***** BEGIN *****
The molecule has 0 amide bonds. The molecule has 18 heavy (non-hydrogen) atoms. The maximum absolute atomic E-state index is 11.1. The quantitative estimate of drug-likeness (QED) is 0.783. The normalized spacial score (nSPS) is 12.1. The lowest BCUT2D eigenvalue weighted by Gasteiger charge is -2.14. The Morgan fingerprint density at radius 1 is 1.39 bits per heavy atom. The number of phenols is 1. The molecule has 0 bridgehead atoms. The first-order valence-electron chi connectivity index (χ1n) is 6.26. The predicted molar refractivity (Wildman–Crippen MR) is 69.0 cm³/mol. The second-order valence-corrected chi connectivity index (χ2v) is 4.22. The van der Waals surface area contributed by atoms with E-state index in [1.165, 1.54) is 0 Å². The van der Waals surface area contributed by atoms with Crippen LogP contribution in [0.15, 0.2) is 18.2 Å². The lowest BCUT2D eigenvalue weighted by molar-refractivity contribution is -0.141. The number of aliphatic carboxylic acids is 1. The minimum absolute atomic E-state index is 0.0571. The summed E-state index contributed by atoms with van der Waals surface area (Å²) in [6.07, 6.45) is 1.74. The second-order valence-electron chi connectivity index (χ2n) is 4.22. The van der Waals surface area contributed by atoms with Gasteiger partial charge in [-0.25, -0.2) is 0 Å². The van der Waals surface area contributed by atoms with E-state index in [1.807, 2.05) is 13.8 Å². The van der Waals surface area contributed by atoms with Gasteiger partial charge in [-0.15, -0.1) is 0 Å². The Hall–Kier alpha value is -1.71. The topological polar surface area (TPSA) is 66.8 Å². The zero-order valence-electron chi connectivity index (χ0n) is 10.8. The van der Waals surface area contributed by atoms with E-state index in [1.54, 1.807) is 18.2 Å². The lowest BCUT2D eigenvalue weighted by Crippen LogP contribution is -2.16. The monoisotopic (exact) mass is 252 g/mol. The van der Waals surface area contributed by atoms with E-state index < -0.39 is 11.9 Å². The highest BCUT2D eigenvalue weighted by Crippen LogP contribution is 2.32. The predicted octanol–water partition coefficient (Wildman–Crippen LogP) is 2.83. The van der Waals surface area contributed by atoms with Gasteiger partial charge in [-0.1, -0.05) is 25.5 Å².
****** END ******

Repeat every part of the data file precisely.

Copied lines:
The molecule has 0 amide bonds. The molecule has 18 heavy (non-hydrogen) atoms. The maximum absolute atomic E-state index is 11.1. The quantitative estimate of drug-likeness (QED) is 0.783. The normalized spacial score (nSPS) is 12.1. The lowest BCUT2D eigenvalue weighted by Gasteiger charge is -2.14. The Morgan fingerprint density at radius 1 is 1.39 bits per heavy atom. The number of phenols is 1. The molecule has 0 bridgehead atoms. The first-order valence-electron chi connectivity index (χ1n) is 6.26. The predicted molar refractivity (Wildman–Crippen MR) is 69.0 cm³/mol. The second-order valence-corrected chi connectivity index (χ2v) is 4.22. The van der Waals surface area contributed by atoms with E-state index in [1.165, 1.54) is 0 Å². The van der Waals surface area contributed by atoms with Crippen LogP contribution in [0.15, 0.2) is 18.2 Å². The lowest BCUT2D eigenvalue weighted by molar-refractivity contribution is -0.141. The number of aliphatic carboxylic acids is 1. The minimum absolute atomic E-state index is 0.0571. The summed E-state index contributed by atoms with van der Waals surface area (Å²) in [6.07, 6.45) is 1.74. The second-order valence-electron chi connectivity index (χ2n) is 4.22. The van der Waals surface area contributed by atoms with Gasteiger partial charge in [-0.25, -0.2) is 0 Å². The van der Waals surface area contributed by atoms with E-state index in [1.807, 2.05) is 13.8 Å². The van der Waals surface area contributed by atoms with Gasteiger partial charge in [-0.15, -0.1) is 0 Å². The Hall–Kier alpha value is -1.71. The topological polar surface area (TPSA) is 66.8 Å². The zero-order valence-electron chi connectivity index (χ0n) is 10.8. The van der Waals surface area contributed by atoms with E-state index in [1.54, 1.807) is 18.2 Å². The lowest BCUT2D eigenvalue weighted by Crippen LogP contribution is -2.16. The monoisotopic (exact) mass is 252 g/mol. The van der Waals surface area contributed by atoms with E-state index < -0.39 is 11.9 Å². The highest BCUT2D eigenvalue weighted by Crippen LogP contribution is 2.32. The predicted octanol–water partition coefficient (Wildman–Crippen LogP) is 2.83. The van der Waals surface area contributed by atoms with Gasteiger partial charge in [-0.1, -0.05) is 25.5 Å².